As with religious women’s quest to create inclusive faith communities, which in Plaskow’s assessment means allowing “the words of women to rise out of the white spaces between the letters in the Torah as we remember and transmit the past through the experience of our own lives,” women’s peace work takes place in unmapped white spaces. Their religious experience, exemplified by a Muslim woman’s story of a holy mother standing watch, invites us to reconsider our understanding of community and the meaning of peace and security – a reconsideration that is enriched when Palestinian women’s activism is analyzed with reference to Jewish feminist theology.
As demonstrated in this essay, the two fall into natural dialogue, articulating perspectives that are absent from secular conversations on women’s peacemaking. The questions raised by their life experiences as women of faith – on the nature of female participation in justice struggles, on the politics of space, on the relationship with the land, on interpersonal encounter – demand a change in language and a more holistic analysis of the issues at stake.
Helman, Sara. “Challenging the Israeli Occupation Through Testimony and Confession: the Case of Anti-Denial SMOs Machsom Watch and Breaking the Silence.” International Journal of Politics, Culture, and Society (early view; online first).
This article analyzes the repertoires of contention and discourse of two Israeli anti-denial movements, Breaking the Silence and Machsom Watch. Through confession and testimony, both social movement organizations (SMOs) demand that Israeli society acknowledge its “problematic present,” which includes human rights violations in the Palestinian Occupied Territories in a situation of ongoing ethno-national conflict, and insist that it take responsibility for this reality and act against it. It is based on the interpretative analyses of both SMOs’ reports. Reports are analyzed as narratives in the context of Israel’s national identity and its main motives which are also constitutive of a culture of collective denial. The article compares the testimonial practices of Machsom Watch to testimonies of women in Truth and Reconciliation Commissions and the confessions of Breaking the Silence veterans to those displayed in Truth and Reconciliation Commissions as well as confessions of veterans during the war in Iraq and Afghanistan. Confession and testimony are usually analyzed as blazing the path to a new and inclusive national identity (as was the case in South Africa). In the case of Israel, however, their adoption and mobilization destabilize national identity and turn it into a field of contention.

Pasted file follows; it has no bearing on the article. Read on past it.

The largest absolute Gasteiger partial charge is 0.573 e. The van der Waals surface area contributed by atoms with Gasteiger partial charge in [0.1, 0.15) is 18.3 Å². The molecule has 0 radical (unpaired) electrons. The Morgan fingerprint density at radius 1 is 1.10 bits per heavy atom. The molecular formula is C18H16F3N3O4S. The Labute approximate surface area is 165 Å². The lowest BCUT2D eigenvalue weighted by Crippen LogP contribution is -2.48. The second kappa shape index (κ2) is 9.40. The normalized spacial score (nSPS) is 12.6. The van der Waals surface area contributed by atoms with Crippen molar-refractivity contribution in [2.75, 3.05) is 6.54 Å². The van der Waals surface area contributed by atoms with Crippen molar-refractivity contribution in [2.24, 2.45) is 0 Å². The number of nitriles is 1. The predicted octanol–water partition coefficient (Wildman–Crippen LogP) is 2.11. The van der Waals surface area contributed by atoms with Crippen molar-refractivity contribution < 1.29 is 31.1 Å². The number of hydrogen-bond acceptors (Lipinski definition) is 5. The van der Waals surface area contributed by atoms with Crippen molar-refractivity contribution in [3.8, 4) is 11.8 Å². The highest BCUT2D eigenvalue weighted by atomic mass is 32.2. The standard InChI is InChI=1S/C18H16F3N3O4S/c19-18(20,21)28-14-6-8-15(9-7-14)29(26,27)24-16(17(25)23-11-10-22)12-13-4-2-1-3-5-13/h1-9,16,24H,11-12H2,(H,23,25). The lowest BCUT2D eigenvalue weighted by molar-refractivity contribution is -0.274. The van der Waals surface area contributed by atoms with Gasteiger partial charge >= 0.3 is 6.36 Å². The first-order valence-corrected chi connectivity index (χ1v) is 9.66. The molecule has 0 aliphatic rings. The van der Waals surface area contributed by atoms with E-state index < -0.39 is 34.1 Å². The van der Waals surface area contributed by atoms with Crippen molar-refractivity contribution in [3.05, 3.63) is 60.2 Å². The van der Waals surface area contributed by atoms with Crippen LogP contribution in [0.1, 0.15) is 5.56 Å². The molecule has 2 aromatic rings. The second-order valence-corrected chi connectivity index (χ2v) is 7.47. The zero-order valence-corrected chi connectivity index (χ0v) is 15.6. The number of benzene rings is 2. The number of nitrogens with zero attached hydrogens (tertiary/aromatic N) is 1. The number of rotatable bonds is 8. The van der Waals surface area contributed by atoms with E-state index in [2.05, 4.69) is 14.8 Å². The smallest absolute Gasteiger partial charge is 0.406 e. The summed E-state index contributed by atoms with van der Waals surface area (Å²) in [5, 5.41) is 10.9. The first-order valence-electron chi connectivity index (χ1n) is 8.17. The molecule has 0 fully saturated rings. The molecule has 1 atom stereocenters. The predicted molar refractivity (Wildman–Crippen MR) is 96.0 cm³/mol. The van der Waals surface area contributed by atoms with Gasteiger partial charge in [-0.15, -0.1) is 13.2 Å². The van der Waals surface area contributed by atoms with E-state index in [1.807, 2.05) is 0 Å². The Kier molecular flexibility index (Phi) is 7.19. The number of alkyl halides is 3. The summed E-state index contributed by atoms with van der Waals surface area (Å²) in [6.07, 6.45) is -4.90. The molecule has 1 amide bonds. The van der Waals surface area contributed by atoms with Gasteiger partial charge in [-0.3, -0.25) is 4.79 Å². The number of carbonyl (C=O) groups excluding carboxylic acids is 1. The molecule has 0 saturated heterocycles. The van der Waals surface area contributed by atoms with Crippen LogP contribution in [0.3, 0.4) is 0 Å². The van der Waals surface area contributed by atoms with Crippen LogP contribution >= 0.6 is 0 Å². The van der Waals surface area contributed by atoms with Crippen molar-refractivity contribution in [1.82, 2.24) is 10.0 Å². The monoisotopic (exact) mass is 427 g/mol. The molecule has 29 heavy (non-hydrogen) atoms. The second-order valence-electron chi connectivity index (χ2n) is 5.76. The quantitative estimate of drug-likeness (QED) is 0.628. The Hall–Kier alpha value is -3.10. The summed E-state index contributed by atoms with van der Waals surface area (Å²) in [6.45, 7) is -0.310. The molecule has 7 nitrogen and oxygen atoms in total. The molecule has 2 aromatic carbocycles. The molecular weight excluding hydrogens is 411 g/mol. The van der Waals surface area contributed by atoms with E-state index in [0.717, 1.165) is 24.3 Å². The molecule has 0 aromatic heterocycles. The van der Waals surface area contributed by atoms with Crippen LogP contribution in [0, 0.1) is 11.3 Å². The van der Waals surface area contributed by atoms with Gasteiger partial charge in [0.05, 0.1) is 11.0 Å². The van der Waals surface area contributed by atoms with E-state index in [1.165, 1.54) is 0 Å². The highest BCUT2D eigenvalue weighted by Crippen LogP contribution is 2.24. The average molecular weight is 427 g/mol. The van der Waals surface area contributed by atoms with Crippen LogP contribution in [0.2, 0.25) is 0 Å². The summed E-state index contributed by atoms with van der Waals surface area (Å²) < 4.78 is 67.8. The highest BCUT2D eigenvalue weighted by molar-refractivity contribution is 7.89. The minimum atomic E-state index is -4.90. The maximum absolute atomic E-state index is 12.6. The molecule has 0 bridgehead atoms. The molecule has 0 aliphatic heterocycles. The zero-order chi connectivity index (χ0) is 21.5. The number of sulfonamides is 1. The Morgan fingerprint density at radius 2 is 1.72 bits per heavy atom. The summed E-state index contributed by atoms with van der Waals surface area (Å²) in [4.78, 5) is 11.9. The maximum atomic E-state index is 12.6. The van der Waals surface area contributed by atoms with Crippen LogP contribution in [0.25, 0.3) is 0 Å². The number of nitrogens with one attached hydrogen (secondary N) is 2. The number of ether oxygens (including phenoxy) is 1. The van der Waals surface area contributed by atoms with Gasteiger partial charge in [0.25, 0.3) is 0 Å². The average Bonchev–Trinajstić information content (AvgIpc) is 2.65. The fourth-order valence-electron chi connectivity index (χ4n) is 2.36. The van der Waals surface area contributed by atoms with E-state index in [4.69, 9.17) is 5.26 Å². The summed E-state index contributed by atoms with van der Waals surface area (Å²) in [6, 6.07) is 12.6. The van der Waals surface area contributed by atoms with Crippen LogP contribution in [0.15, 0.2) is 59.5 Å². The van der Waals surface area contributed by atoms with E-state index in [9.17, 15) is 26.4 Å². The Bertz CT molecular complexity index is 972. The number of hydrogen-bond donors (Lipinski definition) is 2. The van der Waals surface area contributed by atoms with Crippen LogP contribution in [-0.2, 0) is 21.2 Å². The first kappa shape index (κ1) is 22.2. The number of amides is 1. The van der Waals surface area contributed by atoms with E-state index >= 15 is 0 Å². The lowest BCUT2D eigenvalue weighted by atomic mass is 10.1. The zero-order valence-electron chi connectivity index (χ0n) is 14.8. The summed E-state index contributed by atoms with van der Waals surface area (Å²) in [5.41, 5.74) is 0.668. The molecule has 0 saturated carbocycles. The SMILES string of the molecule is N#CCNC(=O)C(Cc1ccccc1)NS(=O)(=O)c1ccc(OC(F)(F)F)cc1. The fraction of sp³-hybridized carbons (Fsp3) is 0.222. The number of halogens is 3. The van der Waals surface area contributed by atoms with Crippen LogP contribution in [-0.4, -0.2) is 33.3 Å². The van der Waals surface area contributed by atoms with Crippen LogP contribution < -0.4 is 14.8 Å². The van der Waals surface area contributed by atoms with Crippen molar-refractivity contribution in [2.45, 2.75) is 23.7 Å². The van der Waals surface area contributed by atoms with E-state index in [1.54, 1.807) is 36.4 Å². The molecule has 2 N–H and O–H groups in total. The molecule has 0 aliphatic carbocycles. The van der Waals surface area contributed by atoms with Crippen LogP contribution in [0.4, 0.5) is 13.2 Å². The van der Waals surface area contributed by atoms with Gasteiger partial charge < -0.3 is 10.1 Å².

What do human rights activists see? What do their organizations show in their reports? How do the choices of visual images report on the conflict? What kind of gaze does human rights discourse produce? How does the universal discourse meet with local discourse in visual documentation? How does the citizenry of activist framework their field of view, and how does the universal discourse do this? In Ruthie Ginsburg’s book, Ye may be to us instead of eyes, the visual plane is not merely a representation added to the verbal one, it is instrumental in designing the questions.
The book offers a theoretical space and historic mapping of Israeli human rights organizations. A discussion of the discourse of local human rights organizations active in the occupied is through interdisciplinary study that combines analysis of photographs, interviews with key individuals in these organizations and a close reading of their reports is offered here for the first time. The different chapters offer a comparative examination of three major human rights organizations operating in Israel: B’Tselem, Physicians for Human Rights – Israel, and Machsom Watch. By studying the archives created in each of these organizations, the material and emotional conditions that shape the reports, along with spatial and political relations produced in their activity can be examined. The Analysis of the activists’ gaze strives to understand the practice of these organizations, located amidst a polarized system between occupier and occupied, perpetrator and victim.